Fiber Risks, Recycling Rules and Reducing Ticks
Are there any health risks involved with polyester clothing?
—Amily Atwell, Dublin, OH
Polyester has come a long way since leisure suits, and can now be found in everything from carpeting and totebags to artificial arteries. Because it’s strong, wrinkle-resistant and quick drying, it’s in just about every form of clothing imaginable. According to Bob Barker, vice president of technical issues for the American Fiber Manufacturers Association (AFMA), polyester is also pretty harmless. Pure polyester retains its initial heat-set and so doesn’t need the off-gassing, formaldehyde-laced permanent-press treatment of cotton and cotton-polyester blends.
But Carolyn Gorman, health education director for the Environmental Health Center in Dallas, points out that polyester isn’t safe for everybody. Because it doesn’t breathe well, people with very sensitive skin, such as those prone to eczema and hives, can’t wear it. And people with multiple chemical sensitivity (MCS) may have reactions to any clothing treatments, including water repellents, Scotchguard and many fabric dyes. Albert Donay, director of MCS Referral and Resources, says the best bet for people with MCS is organic cotton, washed in baking soda and water.
1150 17th Street NW, Suite 310
Washington, DC 20036
Tel. (202) 296-6508
MCS Referral and Resources
508 Westgate Road
Baltimore, MD 21229
Tel. (410) 362-6400
Environmental Health Center
8345 Walnut Hill Lane, Suite 220
Dallas, TX 75231
Tel. (214) 368-4132
What do you do with empty spray paint cans?
—Brett Buttenfield, Pittsburgh, PA
More than 3,500 municipal locations currently collect empty aerosol cans, and the local recycling program coordinator should be able to tell you if yours is one of them. If so, all you need to do is use up the can, remove the plastic cap, and toss it in your recycling bin. Over 426 million of them are recycled annually, along with steel food and paint cans, into new cans, automobiles, appliances, construction materials, tools and toys. In fact, the production of new steel actually requires at least 25 percent “scrap” steel.
Because only completely empty spray cans can be recycled, the National Paint and Coatings Association (NPCA) emphasizes that you buy only the amount you need, donate leftovers to someone else, or save it for later use. If your can refuses to spray, it might be because you haven’t shaken the can properly or cleaned the nozzle. Remove the nozzle and clean it thoroughly; if it still refuses to spray, partially-full cans must be disposed of properly. This means saving it for a special household hazardous waste collection day in your area or taking it to a special collection site.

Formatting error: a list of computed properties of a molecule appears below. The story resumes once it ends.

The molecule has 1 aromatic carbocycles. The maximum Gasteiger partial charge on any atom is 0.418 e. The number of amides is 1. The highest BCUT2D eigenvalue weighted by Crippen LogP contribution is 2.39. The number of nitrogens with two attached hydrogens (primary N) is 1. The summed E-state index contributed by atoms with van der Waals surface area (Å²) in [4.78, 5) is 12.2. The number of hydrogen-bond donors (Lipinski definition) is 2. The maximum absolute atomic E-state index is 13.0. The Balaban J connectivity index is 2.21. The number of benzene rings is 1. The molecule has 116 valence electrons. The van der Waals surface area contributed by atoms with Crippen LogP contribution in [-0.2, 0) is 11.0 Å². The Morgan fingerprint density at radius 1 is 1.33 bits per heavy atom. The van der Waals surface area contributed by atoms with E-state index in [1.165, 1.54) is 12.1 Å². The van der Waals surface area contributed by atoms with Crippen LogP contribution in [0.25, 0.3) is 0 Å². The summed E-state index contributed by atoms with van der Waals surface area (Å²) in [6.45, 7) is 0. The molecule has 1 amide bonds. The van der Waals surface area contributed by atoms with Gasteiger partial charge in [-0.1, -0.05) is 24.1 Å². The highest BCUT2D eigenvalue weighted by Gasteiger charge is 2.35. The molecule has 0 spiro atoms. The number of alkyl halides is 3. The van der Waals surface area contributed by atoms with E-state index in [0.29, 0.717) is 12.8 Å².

1500 Rhode Island Avenue NW
Washington, DC 20005
Tel. (202) 462-6272
Steel Recycling Institute
680 Andersen Drive
Pittsburgh, PA 15220-2700
Tel. (800) 876-7274
We have a problem with ticks near our home. Are there any eco-safe applications we could use to get rid of them?
—Thomas Cohn, Bedford Corners, NY
A small bug with a big bite, ticks carry Lyme disease, Rocky Mountain spotted fever, Q fever and tularemia. Ticks can actually pass on more diseases to humans than any arthropod but mosquitoes. Unfortunately, according to Aisha Ikramuddin of Mothers & Others for a Livable Planet, there’s also essentially nothing nontoxic on the market to repel them.
The best advice when exploring the outdoors during tick season is always to wear full-coverage, light-colored clothing (which gives you a chance to see the wee beasts). Search yourself thoroughly, particularly at the base of your skull, and wash the clothes immediately.
According to the Bio-Integral Resource Center, it’s also possible to manage the habitat in and around your home to make it less hospitable to ticks. Because pets are frequent carriers, their sleeping quarters should be vacuumed frequently, and large cracks sealed. Ticks are attracted to humid environments, so deep and infrequent watering of your lawn will let it dry out between applications. Vegetation should be cut below ankle height, the brush along paths and roadways removed, and trees pruned to let the light through. This will also make your property less appealing to animal hosts, such as rabbits, rodents, opossum, raccoons and deer. If you’d like to take further steps, hanging soap, human hair and garlic all reportedly have deer-repelling qualities, as do resisting ornamentals such as lilac, jasmine, boxwood and holly.
In Furtive Fauna: A Field Guide to the Creatures Who Live on You (Ten Speed Press, 510-599-1600) Roger Knutson points out, “The only way to eliminate ticks for certain would be to get rid of the outdoors, which makes throwing out the baby with the bath water seem sensible by comparison.”
Bio-Integral Resource Center
PO Box 7414
Berkeley, CA 94707
Tel. (510) 524-2567